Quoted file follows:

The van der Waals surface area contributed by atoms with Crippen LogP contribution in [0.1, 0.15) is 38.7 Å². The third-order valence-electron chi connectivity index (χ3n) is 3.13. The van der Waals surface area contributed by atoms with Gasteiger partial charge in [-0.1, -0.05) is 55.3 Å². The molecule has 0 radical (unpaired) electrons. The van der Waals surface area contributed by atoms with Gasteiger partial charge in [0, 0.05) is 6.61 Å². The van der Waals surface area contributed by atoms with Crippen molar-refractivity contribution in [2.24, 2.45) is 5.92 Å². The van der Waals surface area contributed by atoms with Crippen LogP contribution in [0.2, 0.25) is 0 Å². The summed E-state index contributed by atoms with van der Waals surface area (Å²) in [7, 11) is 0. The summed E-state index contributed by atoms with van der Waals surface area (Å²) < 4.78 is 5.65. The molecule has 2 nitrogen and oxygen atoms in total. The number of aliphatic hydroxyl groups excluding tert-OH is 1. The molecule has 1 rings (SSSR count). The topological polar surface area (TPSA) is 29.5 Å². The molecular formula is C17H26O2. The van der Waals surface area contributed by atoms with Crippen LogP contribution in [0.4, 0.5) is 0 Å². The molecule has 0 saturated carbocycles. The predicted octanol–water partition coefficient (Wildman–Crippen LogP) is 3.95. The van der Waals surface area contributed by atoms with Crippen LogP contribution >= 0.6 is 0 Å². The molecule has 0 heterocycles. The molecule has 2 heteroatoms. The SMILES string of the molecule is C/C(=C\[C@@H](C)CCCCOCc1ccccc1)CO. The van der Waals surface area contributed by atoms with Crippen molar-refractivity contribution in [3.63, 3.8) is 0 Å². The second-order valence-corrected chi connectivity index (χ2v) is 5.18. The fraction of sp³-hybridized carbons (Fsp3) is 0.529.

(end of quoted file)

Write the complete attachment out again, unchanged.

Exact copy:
The van der Waals surface area contributed by atoms with Crippen LogP contribution in [0.1, 0.15) is 38.7 Å². The third-order valence-electron chi connectivity index (χ3n) is 3.13. The van der Waals surface area contributed by atoms with Gasteiger partial charge in [-0.1, -0.05) is 55.3 Å². The molecule has 0 radical (unpaired) electrons. The van der Waals surface area contributed by atoms with Gasteiger partial charge in [0, 0.05) is 6.61 Å². The van der Waals surface area contributed by atoms with Crippen molar-refractivity contribution in [2.24, 2.45) is 5.92 Å². The van der Waals surface area contributed by atoms with Crippen LogP contribution in [0.2, 0.25) is 0 Å². The summed E-state index contributed by atoms with van der Waals surface area (Å²) in [7, 11) is 0. The summed E-state index contributed by atoms with van der Waals surface area (Å²) < 4.78 is 5.65. The molecule has 2 nitrogen and oxygen atoms in total. The number of aliphatic hydroxyl groups excluding tert-OH is 1. The molecule has 1 rings (SSSR count). The topological polar surface area (TPSA) is 29.5 Å². The molecular formula is C17H26O2. The van der Waals surface area contributed by atoms with Crippen LogP contribution in [0.4, 0.5) is 0 Å². The molecule has 0 saturated carbocycles. The predicted octanol–water partition coefficient (Wildman–Crippen LogP) is 3.95. The van der Waals surface area contributed by atoms with Crippen LogP contribution >= 0.6 is 0 Å². The molecule has 0 heterocycles. The molecule has 2 heteroatoms. The SMILES string of the molecule is C/C(=C\[C@@H](C)CCCCOCc1ccccc1)CO. The van der Waals surface area contributed by atoms with Crippen molar-refractivity contribution in [3.63, 3.8) is 0 Å². The second-order valence-corrected chi connectivity index (χ2v) is 5.18. The fraction of sp³-hybridized carbons (Fsp3) is 0.529.